The two foreign ministers then signed a Memorandum of Understanding (MoU) for the improvement of bilateral cooperation and Rouhani urged the expansion of ties in political, economic and trade fields.
According to the document, Iran and Serbia would expand friendly relations based on the principles of equality, sovereignty, territorial integrity, non-interference in internal affairs, mutual respect and common interests.
Rouhani also talked about the coronavirus pandemic. He said Tehran is ready to expand scientific cooperation with Belgrade in the fight against the disease.
Selakovic said his country had always supported and would continue to support the JCPOA and Iran’s peaceful nuclear programme.
Serbia, he added, remains determined to have friendly relations with Iran.
- The presence of American troops in Iraq is ‘100 per cent illegal’ as – contrary to its stated intention – the United States is using the fight against terrorism as a pretext to prolong its stay in the country, according to a political analyst.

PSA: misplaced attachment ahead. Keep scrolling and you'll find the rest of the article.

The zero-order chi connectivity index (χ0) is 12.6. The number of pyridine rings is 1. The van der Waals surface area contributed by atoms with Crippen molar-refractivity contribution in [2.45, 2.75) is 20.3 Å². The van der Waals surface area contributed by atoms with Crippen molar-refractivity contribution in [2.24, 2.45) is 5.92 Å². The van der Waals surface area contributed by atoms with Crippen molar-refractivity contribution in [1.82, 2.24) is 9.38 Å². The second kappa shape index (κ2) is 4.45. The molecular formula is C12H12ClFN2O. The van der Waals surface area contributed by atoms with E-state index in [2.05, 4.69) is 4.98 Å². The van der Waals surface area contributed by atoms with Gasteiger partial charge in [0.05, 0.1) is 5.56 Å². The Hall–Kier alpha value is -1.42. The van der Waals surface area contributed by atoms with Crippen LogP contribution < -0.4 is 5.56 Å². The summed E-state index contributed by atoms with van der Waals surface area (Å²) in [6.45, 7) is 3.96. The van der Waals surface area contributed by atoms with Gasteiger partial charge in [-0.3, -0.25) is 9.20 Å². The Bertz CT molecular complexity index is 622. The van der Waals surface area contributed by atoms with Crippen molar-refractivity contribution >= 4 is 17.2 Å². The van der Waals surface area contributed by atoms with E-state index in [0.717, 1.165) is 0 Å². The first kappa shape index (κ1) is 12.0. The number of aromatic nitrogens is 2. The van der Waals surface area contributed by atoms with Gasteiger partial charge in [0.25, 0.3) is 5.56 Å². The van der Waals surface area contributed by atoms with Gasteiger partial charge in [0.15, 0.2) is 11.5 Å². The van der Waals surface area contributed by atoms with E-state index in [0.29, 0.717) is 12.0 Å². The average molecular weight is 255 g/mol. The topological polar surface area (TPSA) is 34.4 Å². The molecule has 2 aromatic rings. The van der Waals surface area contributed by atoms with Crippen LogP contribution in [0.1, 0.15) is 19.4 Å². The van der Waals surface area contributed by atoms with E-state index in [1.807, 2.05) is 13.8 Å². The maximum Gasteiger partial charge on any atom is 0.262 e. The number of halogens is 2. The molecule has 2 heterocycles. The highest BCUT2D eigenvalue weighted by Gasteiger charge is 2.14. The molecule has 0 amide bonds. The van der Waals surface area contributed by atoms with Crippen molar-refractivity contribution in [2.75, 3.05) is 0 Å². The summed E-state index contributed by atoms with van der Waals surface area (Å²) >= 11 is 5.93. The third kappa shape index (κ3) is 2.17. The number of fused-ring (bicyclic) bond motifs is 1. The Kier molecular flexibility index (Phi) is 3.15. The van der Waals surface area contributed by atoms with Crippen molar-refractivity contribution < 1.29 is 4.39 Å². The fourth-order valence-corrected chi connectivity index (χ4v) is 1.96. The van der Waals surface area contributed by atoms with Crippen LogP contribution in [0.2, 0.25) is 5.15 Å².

The comments by Edward Corrigan, a Canadian international law expert and journalist, came after the Iraqi parliament’s defence and security committee last week demanded the evacuation of all US combat troops from the American embassy in Baghdad.
Badr al-Ziyadi, a member of the defence and security committee, said the US wants to keep its forces in Iraq and has no intention of ever withdrawing.
Two lawmakers with the Fatah (Conquest) Alliance in the Iraqi parliament also warned of US intentions for a permanent military presence in Iraq.
The MPs stressed that the Iraqi security forces are capable of protecting the country themselves, adding the US combat forces have no role in fighting terrorism in Iraq.